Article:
Though it is true that the rail-trail movement in America
was born from a need to better utilize out-of-service rail corridors, much has
changed since the pioneering railbanking legislation was passed more than 25
The first rail-trails were recreational pathways through
largely wild and rural areas. But now, rail-trails have spread in both their
mileage and influence, to form bustling commuter routes in big cities, and
avenues to connect inner-city residents with open spaces, and each other. This evolution of rail-trails has paralleled the development
of a more dynamic understanding of urban growth, and a focus among planners in
recent years on density and connectivity as keys to building more sustainable
All of these themes came together last week in Washington,
D.C., for Rail~Volution 2011, a series
of workshops and symposiums on the role of transit, and transit-oriented
development, in shaping urban landscapes that are socially, environmentally and
economically more intuitive.
Though at first look it might not appear that Rails-to-Trails Conservancy (RTC) would be a natural partner to these
discussions, given that many of our projects rely on the abandonment of rail
service, in fact a growing focus of our work these days is on trails that run
parallel to, and complement, existing transit systems.
Rail-with-trail projects combine the benefits of
walking and biking pathways with convenient access to urban transit. With the
number of abandonments steadily decreasing since the mid-1990s, and cities
looking for creative transportation designs for booming populations,
rail-with-trail is often a cost-effective and efficient solution.
RTC's 2009 study of rails-with-trails in California found
that rail-with-trail mileage has increased fivefold in the past decade, up from
11.4 miles in 2000 to 60 miles by the end of 2009.
In the D.C. area, the Metropolitan Branch Trail, which runs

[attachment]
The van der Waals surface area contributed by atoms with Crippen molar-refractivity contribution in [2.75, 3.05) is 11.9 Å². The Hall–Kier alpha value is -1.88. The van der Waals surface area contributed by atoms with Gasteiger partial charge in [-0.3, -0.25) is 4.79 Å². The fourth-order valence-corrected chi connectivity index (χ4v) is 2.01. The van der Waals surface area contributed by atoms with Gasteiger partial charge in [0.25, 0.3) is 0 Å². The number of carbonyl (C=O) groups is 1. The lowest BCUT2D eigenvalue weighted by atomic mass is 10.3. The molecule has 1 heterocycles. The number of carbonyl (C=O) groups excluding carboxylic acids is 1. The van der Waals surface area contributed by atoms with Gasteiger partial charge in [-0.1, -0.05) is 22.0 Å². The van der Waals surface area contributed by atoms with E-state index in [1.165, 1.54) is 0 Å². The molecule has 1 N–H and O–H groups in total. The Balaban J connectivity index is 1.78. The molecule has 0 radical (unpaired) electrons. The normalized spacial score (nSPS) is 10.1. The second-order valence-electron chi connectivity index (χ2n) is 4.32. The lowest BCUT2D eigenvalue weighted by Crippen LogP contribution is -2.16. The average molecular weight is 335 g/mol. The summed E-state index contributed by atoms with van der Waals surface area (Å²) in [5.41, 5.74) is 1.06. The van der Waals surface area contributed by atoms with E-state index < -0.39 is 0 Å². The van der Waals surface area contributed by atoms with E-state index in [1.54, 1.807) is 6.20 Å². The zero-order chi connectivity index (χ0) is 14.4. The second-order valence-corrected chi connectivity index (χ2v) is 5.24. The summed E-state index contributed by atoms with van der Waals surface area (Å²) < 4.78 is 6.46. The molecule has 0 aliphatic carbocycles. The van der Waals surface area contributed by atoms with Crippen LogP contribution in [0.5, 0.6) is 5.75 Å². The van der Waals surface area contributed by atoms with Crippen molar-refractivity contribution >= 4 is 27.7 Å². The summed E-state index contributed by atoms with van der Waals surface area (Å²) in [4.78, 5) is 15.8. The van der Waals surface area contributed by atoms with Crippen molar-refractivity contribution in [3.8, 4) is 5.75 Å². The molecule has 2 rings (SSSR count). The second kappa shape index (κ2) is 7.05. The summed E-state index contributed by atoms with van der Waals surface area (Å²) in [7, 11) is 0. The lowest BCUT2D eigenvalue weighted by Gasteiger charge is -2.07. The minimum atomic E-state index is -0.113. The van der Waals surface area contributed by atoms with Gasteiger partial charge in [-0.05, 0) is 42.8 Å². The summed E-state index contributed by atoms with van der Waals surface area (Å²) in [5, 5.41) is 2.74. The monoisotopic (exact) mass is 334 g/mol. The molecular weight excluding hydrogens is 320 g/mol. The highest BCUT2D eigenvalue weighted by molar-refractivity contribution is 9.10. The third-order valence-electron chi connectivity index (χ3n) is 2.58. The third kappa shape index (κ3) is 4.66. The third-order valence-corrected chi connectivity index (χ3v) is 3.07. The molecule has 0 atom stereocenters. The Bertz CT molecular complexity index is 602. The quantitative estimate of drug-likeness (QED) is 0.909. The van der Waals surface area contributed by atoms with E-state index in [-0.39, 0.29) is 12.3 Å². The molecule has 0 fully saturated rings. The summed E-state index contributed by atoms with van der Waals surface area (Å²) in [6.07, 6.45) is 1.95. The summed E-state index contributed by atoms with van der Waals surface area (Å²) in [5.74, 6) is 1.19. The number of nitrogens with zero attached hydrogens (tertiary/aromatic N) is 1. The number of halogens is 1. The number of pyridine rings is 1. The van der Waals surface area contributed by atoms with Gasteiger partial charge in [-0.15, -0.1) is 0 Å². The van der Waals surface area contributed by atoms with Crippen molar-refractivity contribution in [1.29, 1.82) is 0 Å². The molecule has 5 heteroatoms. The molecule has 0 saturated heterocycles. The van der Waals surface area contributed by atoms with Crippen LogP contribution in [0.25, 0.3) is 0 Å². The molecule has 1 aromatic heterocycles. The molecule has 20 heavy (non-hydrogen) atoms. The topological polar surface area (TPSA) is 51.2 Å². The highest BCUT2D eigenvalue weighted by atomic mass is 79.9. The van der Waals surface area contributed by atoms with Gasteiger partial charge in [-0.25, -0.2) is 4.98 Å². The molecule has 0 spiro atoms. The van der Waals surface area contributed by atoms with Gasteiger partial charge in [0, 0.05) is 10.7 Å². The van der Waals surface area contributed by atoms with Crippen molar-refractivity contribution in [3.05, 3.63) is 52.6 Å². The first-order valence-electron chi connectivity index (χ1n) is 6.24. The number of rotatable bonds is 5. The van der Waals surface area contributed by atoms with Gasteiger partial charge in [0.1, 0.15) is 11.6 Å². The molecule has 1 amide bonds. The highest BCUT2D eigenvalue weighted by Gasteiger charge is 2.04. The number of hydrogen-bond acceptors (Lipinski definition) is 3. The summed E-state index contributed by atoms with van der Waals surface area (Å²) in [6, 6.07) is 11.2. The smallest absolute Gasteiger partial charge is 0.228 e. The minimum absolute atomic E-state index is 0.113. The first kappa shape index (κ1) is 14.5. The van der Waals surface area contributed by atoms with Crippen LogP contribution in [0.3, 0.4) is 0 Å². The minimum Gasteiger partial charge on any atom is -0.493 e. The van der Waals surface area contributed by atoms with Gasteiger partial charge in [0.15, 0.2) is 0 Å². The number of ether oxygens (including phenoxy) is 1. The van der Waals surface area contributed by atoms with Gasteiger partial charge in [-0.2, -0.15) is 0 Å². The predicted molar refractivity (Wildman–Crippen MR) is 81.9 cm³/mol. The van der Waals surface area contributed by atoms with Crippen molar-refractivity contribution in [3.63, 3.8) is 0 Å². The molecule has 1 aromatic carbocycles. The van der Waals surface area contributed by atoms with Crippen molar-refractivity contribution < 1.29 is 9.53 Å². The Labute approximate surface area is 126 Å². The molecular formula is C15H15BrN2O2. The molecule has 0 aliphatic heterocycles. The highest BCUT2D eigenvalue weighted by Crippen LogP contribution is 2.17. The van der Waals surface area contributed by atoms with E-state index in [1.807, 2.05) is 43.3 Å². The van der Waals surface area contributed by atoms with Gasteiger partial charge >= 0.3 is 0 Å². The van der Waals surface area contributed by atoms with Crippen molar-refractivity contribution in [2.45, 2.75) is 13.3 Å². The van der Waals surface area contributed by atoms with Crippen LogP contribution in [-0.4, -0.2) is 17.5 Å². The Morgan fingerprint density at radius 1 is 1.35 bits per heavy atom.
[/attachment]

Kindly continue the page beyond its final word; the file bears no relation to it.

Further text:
for eight miles next to Metro's Red Line, MARC commuter service and active CSX
freight and Amtrak lines, allows people to commute by bike or foot to the heart
of the nation's capital from Silver Spring and Takoma Park, among a number of burgeoning
Kelly Pack, RTC's director of trail development, is
involved with promoting use of the Met Branch Trail and led a workshop at this
year's Rail~Volution. She says that rail lines were built to provide a direct route
between important residential or commercial centers, and are therefore perfect
avenues for trails to follow.
"Cities these days are putting more effort into their
pedestrian and bike networks. But at the same time, urban space is getting
tight," Pack says. "Existing rail lines are natural corridors. More often than
not the right-of-way is wide enough to accommodate a trail, they are built at grade,
and they are already going where people want to go."
Pack says that a potential sticking point in building a
trail next to a rail line can be the railroad owners' liability concerns--if
anyone is injured or killed on the tracks, the owner can be sued. However, the evidence of rail-with-trail projects tells us
that building a dedicated biking and walking trail next to a rail line, with appropriate barrier and safety precautions, cuts the likelihood of such incidents to
"Reassuring rail operators that they are in fact reducing
their exposure is one of the main challenges for rail-with-trail proponents,"
Another is state legislation. Some states have updated
their State Recreation Use Statutes to explicitly include railroads. This measure provides another layer of liability protection to the railroads. In states such as Virginia and Maine, innovative legislation has extended the protection inherent
in recreational use statutes to the owners of railroads. In the same way that a
farmer is not liable if a mountain biker breaks her leg on a section of the
farm's right-of-way, so too are rail owners protected in case of accidents on a
rail-with-trail. The more legislation there is like this, the more railroad
companies and transit agencies will be open to trail proposals.
In California, there are at least five more rails-with-trails
in various stages of development, including major projects such as the Coastal
and Inland Rail Trails in San Diego County, the Coastal Rail Trail in Santa
Cruz County, and the SMART corridor in Sonoma and Marin counties.
These urban pathways will soon join the Met Branch Trail,
the Connecticut Riverwalk and Bikeway in Massachusetts, the Springwater
Corridor in Oregon, and dozens more rails-with-trails across the country, in
providing millions of Americans with convenient and safe access to an efficient
active transportation network.
Photo of the Metropolitan Branch Trail (top) by Rails-to-Trails Conservancy.
Photo of the Martin Luther King Promenade in California courtesy of TrailLink.com.